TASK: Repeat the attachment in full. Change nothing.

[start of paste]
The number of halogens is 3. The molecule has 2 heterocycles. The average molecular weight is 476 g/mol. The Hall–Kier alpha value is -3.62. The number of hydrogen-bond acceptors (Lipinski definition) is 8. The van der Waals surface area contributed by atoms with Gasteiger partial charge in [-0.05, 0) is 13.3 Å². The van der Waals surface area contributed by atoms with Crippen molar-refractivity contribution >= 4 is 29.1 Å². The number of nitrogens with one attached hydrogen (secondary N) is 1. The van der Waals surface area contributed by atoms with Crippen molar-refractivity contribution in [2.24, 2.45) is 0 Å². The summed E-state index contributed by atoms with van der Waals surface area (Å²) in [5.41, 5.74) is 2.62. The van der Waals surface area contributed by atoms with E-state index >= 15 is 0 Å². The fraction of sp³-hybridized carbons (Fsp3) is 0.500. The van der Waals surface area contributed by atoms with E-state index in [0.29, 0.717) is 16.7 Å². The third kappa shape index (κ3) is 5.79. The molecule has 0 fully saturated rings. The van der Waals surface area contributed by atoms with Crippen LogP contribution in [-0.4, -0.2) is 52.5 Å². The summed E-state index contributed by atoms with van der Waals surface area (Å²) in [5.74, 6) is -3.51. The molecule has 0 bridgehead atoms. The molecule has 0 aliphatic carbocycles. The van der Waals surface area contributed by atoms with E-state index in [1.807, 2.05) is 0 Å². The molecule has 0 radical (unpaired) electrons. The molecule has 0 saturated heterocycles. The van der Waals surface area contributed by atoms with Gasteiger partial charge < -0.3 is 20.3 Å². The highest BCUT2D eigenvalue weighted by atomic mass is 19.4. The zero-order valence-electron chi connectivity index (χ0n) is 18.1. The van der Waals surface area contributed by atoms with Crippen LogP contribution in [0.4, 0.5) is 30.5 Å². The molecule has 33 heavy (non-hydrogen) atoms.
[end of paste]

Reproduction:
The number of halogens is 3. The molecule has 2 heterocycles. The average molecular weight is 476 g/mol. The Hall–Kier alpha value is -3.62. The number of hydrogen-bond acceptors (Lipinski definition) is 8. The van der Waals surface area contributed by atoms with Gasteiger partial charge in [-0.05, 0) is 13.3 Å². The van der Waals surface area contributed by atoms with Crippen molar-refractivity contribution >= 4 is 29.1 Å². The number of nitrogens with one attached hydrogen (secondary N) is 1. The van der Waals surface area contributed by atoms with Crippen molar-refractivity contribution in [2.24, 2.45) is 0 Å². The summed E-state index contributed by atoms with van der Waals surface area (Å²) in [5.41, 5.74) is 2.62. The van der Waals surface area contributed by atoms with E-state index >= 15 is 0 Å². The fraction of sp³-hybridized carbons (Fsp3) is 0.500. The van der Waals surface area contributed by atoms with E-state index in [0.29, 0.717) is 16.7 Å². The third kappa shape index (κ3) is 5.79. The molecule has 0 fully saturated rings. The van der Waals surface area contributed by atoms with Crippen LogP contribution in [-0.4, -0.2) is 52.5 Å². The summed E-state index contributed by atoms with van der Waals surface area (Å²) in [5.74, 6) is -3.51. The molecule has 0 bridgehead atoms. The molecule has 0 aliphatic carbocycles. The van der Waals surface area contributed by atoms with E-state index in [1.807, 2.05) is 0 Å². The molecule has 0 radical (unpaired) electrons. The molecule has 0 saturated heterocycles. The van der Waals surface area contributed by atoms with Gasteiger partial charge < -0.3 is 20.3 Å². The highest BCUT2D eigenvalue weighted by atomic mass is 19.4. The zero-order valence-electron chi connectivity index (χ0n) is 18.1. The van der Waals surface area contributed by atoms with Crippen LogP contribution in [0.4, 0.5) is 30.5 Å². The molecule has 33 heavy (non-hydrogen) atoms.